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Trump Called Atlanta a Violent Crime War Zone. Is That True?

Despite the former president’s claims, data shows violent crime is down more than 20 percent across the city and for the first time in four years homicides were down amid efforts to curb deadly violence.

In announcing his Thursday surrender in Fulton County, Ga., former President Donald Trump fumed that DA Fani Willis “is overseeing one of the greatest murder and violent crime DISASTERS in American History.”

Willis has “allowed Atlanta to become one of the most dangerous cities anywhere in the world” Trump posted the day he and 18 others were indicted in Fulton County last week. In one post blasting “radical left lunatics,” he said Willis “allowed Atlanta (Fulton County) to become a record setting Murder and Violent Crime War Zone.”

“Can you believe it? This failed District Attorney from Atlanta, Fani Willis, where murders and other violent crime soars daily to new record highs, is charging me with 2020 Presidential Election Interference,” he posted a few days after the grand jury accused him of orchestrating a sweeping “criminal enterprise” with his allies to overturn his 2020 defeat in Georgia.

In fact, violent crime is down more than 20 percent compared to this time last year, according to Atlanta Police Department data. Motor vehicle theft and theft from vehicles were the only areas of increase, records show. Data analyzed by The Atlanta Journal-Constitution show claims by Trump and his surrogates regarding crime in Atlanta are misleading at best.

The 2022 annual report from the City of Atlanta Police Department shows violent crime – homicides, rapes, robberies and aggravated assaults – decreased 9 percent from 2021 to 2022. Property crime, including shoplifting, and motor vehicle theft, increased just 1 percent.

And for the first time in four years, The Atlanta Journal-Constitution reported last month, homicides were down across Atlanta as city leaders bolster youth outreach programs in an effort to curb deadly violence. The shift follows Mayor Andre Dickens’ efforts aimed at combating violence, particularly among youths.

“The Mayor is an engineer by trade and is focused on facts and data — not empty rhetoric,” a spokesman for Dickens said in response to Trump’s comments on crime. “While one homicide in Atlanta is one too many, as of today, homicides are down 26 percent compared to this time last year.”

The Atlanta Police Department declined to comment on Trump’s claims.

Rep. Marjorie Taylor Greene will be in Milwaukee this week on behalf of Trump, who is skipping the GOP debate there. She posted on social media that murders, burglaries, motor vehicle thefts and shoplifting in Atlanta have “skyrocketed” during Willis’ tenure.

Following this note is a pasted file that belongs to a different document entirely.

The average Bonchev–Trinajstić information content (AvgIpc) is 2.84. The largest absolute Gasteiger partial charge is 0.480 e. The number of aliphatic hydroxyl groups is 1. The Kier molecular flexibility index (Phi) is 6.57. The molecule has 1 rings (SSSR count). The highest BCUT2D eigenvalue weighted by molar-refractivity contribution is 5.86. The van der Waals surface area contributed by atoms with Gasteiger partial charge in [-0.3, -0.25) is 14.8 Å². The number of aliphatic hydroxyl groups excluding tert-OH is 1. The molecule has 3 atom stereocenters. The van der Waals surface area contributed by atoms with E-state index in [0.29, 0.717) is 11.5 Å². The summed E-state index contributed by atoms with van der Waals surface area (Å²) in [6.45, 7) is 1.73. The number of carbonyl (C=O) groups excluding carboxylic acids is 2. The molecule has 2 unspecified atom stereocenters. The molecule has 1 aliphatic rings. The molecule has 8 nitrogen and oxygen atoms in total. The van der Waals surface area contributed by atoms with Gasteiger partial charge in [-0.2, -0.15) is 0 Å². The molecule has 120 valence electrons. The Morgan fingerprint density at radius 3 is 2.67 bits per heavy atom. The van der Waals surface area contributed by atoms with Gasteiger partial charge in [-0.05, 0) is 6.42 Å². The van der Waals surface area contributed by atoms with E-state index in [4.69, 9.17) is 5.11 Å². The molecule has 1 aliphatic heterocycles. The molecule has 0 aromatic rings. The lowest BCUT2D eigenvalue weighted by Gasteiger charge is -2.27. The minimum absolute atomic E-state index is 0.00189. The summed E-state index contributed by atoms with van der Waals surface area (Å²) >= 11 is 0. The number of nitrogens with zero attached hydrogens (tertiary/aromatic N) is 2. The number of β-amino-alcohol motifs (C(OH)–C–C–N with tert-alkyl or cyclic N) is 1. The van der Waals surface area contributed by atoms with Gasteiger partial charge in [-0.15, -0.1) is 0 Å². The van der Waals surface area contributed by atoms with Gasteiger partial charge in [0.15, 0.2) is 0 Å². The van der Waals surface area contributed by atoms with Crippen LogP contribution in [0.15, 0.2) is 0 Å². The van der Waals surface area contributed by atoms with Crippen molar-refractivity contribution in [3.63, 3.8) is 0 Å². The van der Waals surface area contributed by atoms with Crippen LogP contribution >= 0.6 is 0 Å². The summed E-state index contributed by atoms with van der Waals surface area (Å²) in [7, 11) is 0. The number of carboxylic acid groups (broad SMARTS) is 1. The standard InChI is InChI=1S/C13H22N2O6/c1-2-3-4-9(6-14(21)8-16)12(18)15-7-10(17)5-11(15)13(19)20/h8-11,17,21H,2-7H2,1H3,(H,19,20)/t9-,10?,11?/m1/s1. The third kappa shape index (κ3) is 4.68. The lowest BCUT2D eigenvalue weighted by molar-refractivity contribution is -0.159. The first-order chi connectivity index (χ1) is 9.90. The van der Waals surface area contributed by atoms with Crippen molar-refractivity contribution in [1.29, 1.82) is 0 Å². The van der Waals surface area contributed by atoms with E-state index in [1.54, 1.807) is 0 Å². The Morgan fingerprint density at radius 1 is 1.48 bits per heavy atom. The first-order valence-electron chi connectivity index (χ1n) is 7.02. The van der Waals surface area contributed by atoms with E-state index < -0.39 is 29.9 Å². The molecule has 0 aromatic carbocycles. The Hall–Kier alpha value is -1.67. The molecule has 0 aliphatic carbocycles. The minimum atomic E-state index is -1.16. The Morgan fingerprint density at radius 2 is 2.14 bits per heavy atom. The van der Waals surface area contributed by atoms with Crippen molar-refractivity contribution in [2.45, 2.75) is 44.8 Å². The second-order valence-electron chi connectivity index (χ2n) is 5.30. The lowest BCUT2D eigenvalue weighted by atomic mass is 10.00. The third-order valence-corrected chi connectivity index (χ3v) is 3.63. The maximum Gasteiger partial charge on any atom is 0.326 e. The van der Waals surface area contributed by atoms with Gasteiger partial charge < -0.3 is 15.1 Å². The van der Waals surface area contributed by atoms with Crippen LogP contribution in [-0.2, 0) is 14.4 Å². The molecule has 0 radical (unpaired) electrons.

Some of the crimes Greene highlighted did increase from 2021 to 2022. Homicides rose by 6 percent, with modest increases in burglaries and car thefts, and the largest increase – 14 percent – in shoplifting.

Robberies, rapes and aggravated assaults decreased, records show.

Beyond Short-Term Comparisons

Thaddeus Johnson, an assistant professor of criminal justice and criminology at Georgia State University and a former Memphis police commander, cautioned against reading too much into year-to-year comparisons, especially following the rise in violent crime during the pandemic.

“With COVID you have this major event,” Johnson said. “COVID provides a natural experiment with a natural cutoff. You use that COVID line as a comparison point, but then you also use the pre-(COVID) years to understand how these trends really change.”

When comparing Atlanta police data from 2016 to 2022, Atlanta’s most pressing criminal issues come into focus. Homicides and aggravated assaults were both up about 50 percent in that time.

But claims that Willis, who took office on Jan. 1, 2021, is responsible (“overseeing” is how Trump put it) for an increase in violent crime, aren’t valid, Johnson said. He estimates it would take 12 to 18 months to see the results of most policy decisions.

“When bad policies are in place it’s hard to stop the momentum and then pick up momentum from a new policy,” he said. “It’s not an instantaneous process.”

Nationwide, the rate of violent crime most recently spiked around 1991, when FBI data shows there were more than 750 violent crimes per 100,000 people. By 2020, that rate was nearly cut in half.

Over the span of more than 20 years, the rate of violent crime has declined, but waves of violence have interrupted that trend. One such wave occurred in 2016, after a record-low rate in 2014. The nation experienced another sharp increase in 2020, driven primarily by more homicides.

The homicide rates for both Atlanta and the nation had the largest single-year increases in recent history from 2019 to 2020.

The Atlanta Police Department is currently in the middle of Operation Heatwave, a 16-week effort to reduce homicides and other violent crime by sending officers to targeted areas.

“We won’t tolerate the level of the violence that is plaguing our city,” Atlanta’s Deputy Police Chief Charles Hampton told the AJC last month. “We’re going to hold everyone responsible for these violent acts. This is not Atlanta. Atlanta is a place where people can go out to the parks, the nightclubs, anywhere and be safe.”

In Atlanta, homicides dropped to a record low in 2017, but in 2022 reached their highest level in decades – 34 homicides per 100,000 people. Authorities investigated 170 homicide cases in 2022, the most since 1996.

“Yes, Atlanta has seen increases in homicides,” Johnson said, but recent data show about a 30 percent decrease in the homicide rate for the first half of this year compared to last year. “That doesn’t sound like a place that’s out of control.”

©2023 The Atlanta Journal-Constitution. Distributed by Tribune Content Agency, LLC.

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